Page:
Explorers hoping to find easily accessible liquid water on Mars may be out of luck. A new study questions the source of recently discovered surface water on the Red Planet, a revelation that may force Martian colonists to settle in the arctic regions where ice is plentiful.
So here’s the problem: Scientists recently detected dark streaks on the Martian surface indicative of flowing water, but they have no idea where it’s a coming from. A new study published in the Journal of Geophysical Research has now ruled out the possibility that this water is slowly pouring out from melting ice deposits under the surface or from groundwater. More plausibly, this water is either coming from the atmosphere, or it may not even be water at all.
Needless to say, this poses a headache for future explorers and colonists of Mars. Writing at the AGU GeoSpace blog, Elizabeth Deatrick addressed the implications:
Pinpointing the water source could be crucial to future Mars missions. If the dark streaks are formed by shallow aquifers seeping to the surface, future astronauts exploring Mars could theoretically use these streaks to find water that could be used as a resource, according to David Stillman, a geophysicist at Southwest Research Institute in Boulder, Colorado, who was not involved with the study.
But if the streaks have a different source, liquid water on Mars might not be useful to astronauts, making mission planning much more difficult, according to Matt Chojnacki, a planetary geologist at the University of Arizona in Tucson and lead author of the new paper. Astronauts would be limited to exploring the areas around Mars’ poles, here they could melt underground ice deposits, or mission funders would have to spend additional money on fuel to bring sufficient water to Mars or the chemicals to make more, Chojnacki said.
To reach these conclusions, the researchers analyzed satellite images of the dark streaks, called recurring slope lineae (RSL). These streaks are located on canyons near the equator, an area which the scientists say is too warm to support melting ice deposits near the surface. Any ice should have have melted long ago.
It’s quite possible that water exists deep below the surface, but Chojnacki says any groundwater that could cause the RSL would likely be too salty. So salty, in fact, that it would be impractical to desalinate, making it all but useless to future colonists. The researchers also speculate that the water is coming from the atmosphere, and that it’s being transferred to the ground in a process called deliquescence. Again, not very helpful for colonists unless they develop a high-tech solution to extract water vapor from the atmosphere in useful amounts (the moisture vaporators of Stars Wars’ Tatooine certainly come to mind).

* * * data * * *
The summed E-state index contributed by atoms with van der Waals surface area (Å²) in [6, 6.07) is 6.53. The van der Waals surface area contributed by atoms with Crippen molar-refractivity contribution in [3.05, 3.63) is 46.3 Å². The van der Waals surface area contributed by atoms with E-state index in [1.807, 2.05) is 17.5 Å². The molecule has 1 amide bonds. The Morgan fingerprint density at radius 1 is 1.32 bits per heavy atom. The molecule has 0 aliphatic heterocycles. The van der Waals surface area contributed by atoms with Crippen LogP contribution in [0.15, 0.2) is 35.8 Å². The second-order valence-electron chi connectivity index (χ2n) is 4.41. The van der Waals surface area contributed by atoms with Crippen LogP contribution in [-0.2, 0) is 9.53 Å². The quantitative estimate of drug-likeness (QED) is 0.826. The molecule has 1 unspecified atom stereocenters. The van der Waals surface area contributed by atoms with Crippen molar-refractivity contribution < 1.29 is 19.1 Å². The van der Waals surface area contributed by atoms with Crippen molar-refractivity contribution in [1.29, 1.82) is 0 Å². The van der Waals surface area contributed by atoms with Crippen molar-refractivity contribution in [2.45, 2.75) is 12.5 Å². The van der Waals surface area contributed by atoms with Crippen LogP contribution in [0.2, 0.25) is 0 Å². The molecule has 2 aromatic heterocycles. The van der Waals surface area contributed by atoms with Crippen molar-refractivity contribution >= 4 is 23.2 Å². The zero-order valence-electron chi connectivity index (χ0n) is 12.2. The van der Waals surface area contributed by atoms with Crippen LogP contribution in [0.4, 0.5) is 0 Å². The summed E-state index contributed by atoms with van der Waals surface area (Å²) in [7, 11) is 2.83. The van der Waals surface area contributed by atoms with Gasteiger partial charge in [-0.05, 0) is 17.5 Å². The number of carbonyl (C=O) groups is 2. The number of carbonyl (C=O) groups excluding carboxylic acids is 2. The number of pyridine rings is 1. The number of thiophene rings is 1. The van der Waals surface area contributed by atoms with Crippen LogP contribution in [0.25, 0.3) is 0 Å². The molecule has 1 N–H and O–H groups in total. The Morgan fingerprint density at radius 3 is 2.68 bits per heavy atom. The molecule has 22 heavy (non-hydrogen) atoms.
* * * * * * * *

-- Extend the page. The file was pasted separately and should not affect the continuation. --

Even more pessimistically, the researchers say the RSL may not even be caused by liquid water at all. An effect known as “dry flows,” where small seasonal landslides trickle down the canyons, could be responsible for the transient streaks. The researchers say this is unlikely, but it can’t be ruled out.
Part of the problem here is that scientists are having to rely on satellite images. Something else may be responsible for the RSL, and they may truly be caused by outflows of useful liquid water. What’s needed, therefore, are eyes on the ground. A future rover mission—or even better, a robotic plane or glider—would go a long way towards solving this mystery.
The question as to whether there’s enough drinkable water on Mars, and where it’s located, is critically important to future missions and plans to colonize the planet. Ultimately, however, we may find that water will be hard to come by, and future explorers may have to be relegated to the frozen polar regions where subterranean water ice is (reasonably) accessible and plentiful.